Sen. Charles Grassley, R-Iowa, wrote a letter to Education Secretary Arne Duncan in late July, questioning the lack of set rules regarding the department’s contact with Wall Street.
Did Wall Street traders influence the development of new rules governing for-profit colleges, or benefit from inside information about these rules before it became public? Those are questions at the center of an investigation by the Education Department’s (ED’s) inspector general and a separate inquiry by Sen. Charles Grassley, R-Iowa.
The investigations were prompted by the release of several eMail messages exchanged between department employees and Wall Street traders. Government watchdog groups obtained the messages under Freedom of Information Act requests.
The probes could cast a dark cloud over ED’s efforts to crack down on predatory student recruiting practices by for-profit colleges, calling into question the department’s true motives. Aside from whether education officials acted appropriately, the flap also raises larger questions about “the integrity of government decision-making in the face of relentless Wall Street scrutiny,” the Project on Government Oversight (POGO) says.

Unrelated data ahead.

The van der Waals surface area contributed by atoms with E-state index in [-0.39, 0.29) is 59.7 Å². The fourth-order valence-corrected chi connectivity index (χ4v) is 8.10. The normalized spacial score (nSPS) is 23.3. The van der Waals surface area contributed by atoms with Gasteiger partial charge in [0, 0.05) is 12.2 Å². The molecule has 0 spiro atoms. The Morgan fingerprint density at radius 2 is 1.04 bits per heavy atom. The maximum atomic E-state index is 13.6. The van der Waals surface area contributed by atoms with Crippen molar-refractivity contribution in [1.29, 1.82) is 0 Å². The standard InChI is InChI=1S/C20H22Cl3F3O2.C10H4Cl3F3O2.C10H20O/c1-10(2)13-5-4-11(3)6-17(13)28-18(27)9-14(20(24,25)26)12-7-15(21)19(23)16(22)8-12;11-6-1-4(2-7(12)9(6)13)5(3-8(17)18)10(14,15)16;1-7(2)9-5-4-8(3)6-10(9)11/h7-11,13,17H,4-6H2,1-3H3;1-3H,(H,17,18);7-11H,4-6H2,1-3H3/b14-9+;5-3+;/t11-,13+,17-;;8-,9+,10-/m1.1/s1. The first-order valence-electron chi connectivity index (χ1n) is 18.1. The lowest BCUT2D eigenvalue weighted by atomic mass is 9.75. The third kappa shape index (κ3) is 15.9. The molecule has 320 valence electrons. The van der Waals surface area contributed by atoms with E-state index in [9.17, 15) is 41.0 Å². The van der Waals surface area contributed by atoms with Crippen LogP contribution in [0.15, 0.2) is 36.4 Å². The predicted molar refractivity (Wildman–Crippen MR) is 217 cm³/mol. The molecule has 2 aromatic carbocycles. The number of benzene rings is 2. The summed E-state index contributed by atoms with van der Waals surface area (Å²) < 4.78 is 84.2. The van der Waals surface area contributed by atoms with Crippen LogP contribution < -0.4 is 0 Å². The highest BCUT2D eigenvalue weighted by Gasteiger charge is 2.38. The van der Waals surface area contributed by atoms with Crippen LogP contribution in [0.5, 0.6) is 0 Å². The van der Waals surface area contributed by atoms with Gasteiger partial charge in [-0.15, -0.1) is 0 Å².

For-profit education reportedly is a $35 billion industry, and ED’s rulemaking has had a significant effect on the stock prices of publicly traded providers.
Shares of for-profit college providers tumbled in value last fall as ED officials floated strict new rules aimed at cutting down the default rates on federal student loans made to for-profit college customers. Stock prices rose, however, when ED issued final “gainful employment” rules on June 1 that were less stringent than originally proposed.
As the new rules were being drafted, hedge fund traders—including noted short seller Steve Eisman—placed major bets against the for-profit college industry, which piqued Grassley’s interest. The senator wrote a letter to Education Secretary Arne Duncan in late July, questioning the lack of set rules regarding the department’s contact with Wall Street.